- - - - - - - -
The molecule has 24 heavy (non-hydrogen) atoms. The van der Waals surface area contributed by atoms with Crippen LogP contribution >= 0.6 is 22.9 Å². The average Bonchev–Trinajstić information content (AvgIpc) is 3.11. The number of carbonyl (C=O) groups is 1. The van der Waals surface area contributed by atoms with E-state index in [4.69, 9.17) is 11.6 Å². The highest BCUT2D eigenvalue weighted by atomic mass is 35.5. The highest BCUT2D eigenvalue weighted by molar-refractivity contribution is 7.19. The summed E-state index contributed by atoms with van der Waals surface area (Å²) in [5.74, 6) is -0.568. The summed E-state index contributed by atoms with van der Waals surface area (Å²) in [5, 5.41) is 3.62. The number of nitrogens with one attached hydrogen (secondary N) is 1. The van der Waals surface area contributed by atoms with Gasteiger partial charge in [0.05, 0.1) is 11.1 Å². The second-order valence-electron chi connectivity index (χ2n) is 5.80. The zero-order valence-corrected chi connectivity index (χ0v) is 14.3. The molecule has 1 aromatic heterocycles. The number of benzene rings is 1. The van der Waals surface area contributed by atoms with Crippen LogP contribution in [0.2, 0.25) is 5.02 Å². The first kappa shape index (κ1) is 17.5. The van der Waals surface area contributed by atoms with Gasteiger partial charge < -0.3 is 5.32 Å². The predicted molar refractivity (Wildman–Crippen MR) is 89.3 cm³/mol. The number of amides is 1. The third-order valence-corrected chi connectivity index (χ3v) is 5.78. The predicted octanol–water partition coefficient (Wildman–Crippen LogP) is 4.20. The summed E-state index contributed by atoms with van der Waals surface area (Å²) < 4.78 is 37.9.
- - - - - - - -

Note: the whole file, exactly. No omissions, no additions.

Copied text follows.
The molecule has 24 heavy (non-hydrogen) atoms. The van der Waals surface area contributed by atoms with Crippen LogP contribution >= 0.6 is 22.9 Å². The average Bonchev–Trinajstić information content (AvgIpc) is 3.11. The number of carbonyl (C=O) groups is 1. The van der Waals surface area contributed by atoms with E-state index in [4.69, 9.17) is 11.6 Å². The highest BCUT2D eigenvalue weighted by atomic mass is 35.5. The highest BCUT2D eigenvalue weighted by molar-refractivity contribution is 7.19. The summed E-state index contributed by atoms with van der Waals surface area (Å²) in [5.74, 6) is -0.568. The summed E-state index contributed by atoms with van der Waals surface area (Å²) in [5, 5.41) is 3.62. The number of nitrogens with one attached hydrogen (secondary N) is 1. The van der Waals surface area contributed by atoms with Gasteiger partial charge in [0.05, 0.1) is 11.1 Å². The second-order valence-electron chi connectivity index (χ2n) is 5.80. The zero-order valence-corrected chi connectivity index (χ0v) is 14.3. The molecule has 1 aromatic heterocycles. The number of benzene rings is 1. The van der Waals surface area contributed by atoms with Crippen LogP contribution in [0.2, 0.25) is 5.02 Å². The first kappa shape index (κ1) is 17.5. The van der Waals surface area contributed by atoms with Gasteiger partial charge < -0.3 is 5.32 Å². The predicted molar refractivity (Wildman–Crippen MR) is 89.3 cm³/mol. The number of amides is 1. The third-order valence-corrected chi connectivity index (χ3v) is 5.78. The predicted octanol–water partition coefficient (Wildman–Crippen LogP) is 4.20. The summed E-state index contributed by atoms with van der Waals surface area (Å²) < 4.78 is 37.9.